Understanding Everyday Life

Bennett, Tony and Diane Watson (Editors)
Blackwell Publishers, Oxford

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Cover of book Bennett and Watson take us on a journey into the mysteries of the everyday in this the first of a series of four books written by the Open University (OU) Sociology Course Team, being their core textbook for their Sociology and Society module. The book's stated aim to defamiliarise the everyday is achieved by the application of sociological insight to seven familiar aspects of British life by chapter; being the world of home, the 'religion' of love, the complexities of street life, dealing with day to day economics and the profound reach of this concept into our lives, advocating a broader less physically defined understanding of community (no doubt influenced by being written for the less physically defined OU) and, of course, the pub. Each chapter is structured to be a complete entity itself, with contents page, introduction and bibliography, with final readings and index, though it would have been nice to see a glossary of terms. The chapters have clearly stated aims, contain selected sociological readings, which are then discussed, interspersed with activities and concluding with a summary section. It is a well-structured book, which maintains its consistency of structure throughout. There are multiple images including the use of statistical data, a very good use of varied fonts which serves to break up the large volume of text that core textbooks must employ and they utilise the device of highlighting sociologically specific terms both in colour in the text and with reference in the margin, which would be particularly helpful to the newcomer.

It is without doubt one of the most readable core textbooks I have encountered. The feature that impressed me most with this text was the consciousness of the importance of interweaving classical sociological theory with current research and applicability to lived experience. No small task. This put me very much in mind of Mike O'Donnell's exhortation in the introduction to his Classical and Contemporary Sociology: Theory and Issues (2000), that 'there is a unity to sociology that is in real danger of being lost'. Bennett and Watson's attempt to write with the flow of the unity of our discipline, rather than fracturing against it, impressed me. It is this continuous interweaving that is the great strength of this text.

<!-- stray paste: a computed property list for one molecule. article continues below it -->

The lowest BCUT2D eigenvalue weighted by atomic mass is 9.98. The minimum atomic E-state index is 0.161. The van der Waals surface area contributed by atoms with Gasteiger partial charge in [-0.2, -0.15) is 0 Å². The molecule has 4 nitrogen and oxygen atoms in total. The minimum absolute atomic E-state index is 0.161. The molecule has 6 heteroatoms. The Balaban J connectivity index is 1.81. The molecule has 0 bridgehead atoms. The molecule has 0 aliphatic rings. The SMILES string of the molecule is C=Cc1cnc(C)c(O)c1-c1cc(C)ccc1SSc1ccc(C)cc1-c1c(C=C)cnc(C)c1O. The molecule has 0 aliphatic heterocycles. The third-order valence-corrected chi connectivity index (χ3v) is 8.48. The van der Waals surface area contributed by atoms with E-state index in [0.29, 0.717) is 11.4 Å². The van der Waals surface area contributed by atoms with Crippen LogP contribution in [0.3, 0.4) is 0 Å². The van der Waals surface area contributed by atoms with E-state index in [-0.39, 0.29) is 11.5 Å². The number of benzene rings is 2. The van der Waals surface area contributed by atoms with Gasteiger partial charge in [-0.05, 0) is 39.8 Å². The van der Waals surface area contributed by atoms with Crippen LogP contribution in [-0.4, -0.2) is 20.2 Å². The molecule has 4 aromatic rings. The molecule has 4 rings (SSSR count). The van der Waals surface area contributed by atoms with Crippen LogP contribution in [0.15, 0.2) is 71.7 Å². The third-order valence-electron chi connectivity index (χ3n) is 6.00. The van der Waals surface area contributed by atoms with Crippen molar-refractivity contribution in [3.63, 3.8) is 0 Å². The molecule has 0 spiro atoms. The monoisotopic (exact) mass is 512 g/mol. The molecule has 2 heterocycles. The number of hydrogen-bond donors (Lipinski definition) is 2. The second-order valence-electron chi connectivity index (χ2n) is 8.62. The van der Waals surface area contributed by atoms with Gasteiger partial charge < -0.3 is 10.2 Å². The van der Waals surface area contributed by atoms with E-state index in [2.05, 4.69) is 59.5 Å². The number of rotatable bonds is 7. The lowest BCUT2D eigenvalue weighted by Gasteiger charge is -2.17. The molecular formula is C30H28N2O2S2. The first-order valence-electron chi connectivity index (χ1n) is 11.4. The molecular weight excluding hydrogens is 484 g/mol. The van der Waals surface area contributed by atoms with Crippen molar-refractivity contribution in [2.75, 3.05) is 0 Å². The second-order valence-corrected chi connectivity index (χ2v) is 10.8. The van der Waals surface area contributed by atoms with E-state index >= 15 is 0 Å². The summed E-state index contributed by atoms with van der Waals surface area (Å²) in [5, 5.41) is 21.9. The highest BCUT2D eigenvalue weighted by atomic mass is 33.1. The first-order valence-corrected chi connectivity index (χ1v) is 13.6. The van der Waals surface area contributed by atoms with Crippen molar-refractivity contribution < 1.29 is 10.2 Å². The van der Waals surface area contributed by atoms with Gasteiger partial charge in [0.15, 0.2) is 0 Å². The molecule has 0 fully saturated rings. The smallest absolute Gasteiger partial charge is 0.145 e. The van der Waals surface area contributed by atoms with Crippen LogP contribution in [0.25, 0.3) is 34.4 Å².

There are, however, limitations. I found the book quite culturally specific and was at times concerned at the abundance of use of social actors dialogue for a core text. Though I appreciate that this flows from Bennett and Watson's desire to maximise the relateability and everyday relevance of the discipline to their students. Perhaps in this sense they are justified. The largest limitation on this text is its specificity. Being written for a defined course naturally limits it to a wider audience. However, whilst I am not convinced it would be entirely appropriate as a core text for every sociology module, it could certainly be considered as a valuable addition to the recommended reading lists of those modules that investigate similar subject areas as the chapters, such as romance or everyday economics.

Above all I have to say that subsequent to discovering that my book to review was a core textbook! I was delighted to find that it was that rare breed of textbook that manages not to kill the vitality and inherently fascinating nature of the discipline beneath the weight of information it must present and, in this case, even manages to be a good read. Well done Bennett, Watson and Team.

Maria Desougi
Napier University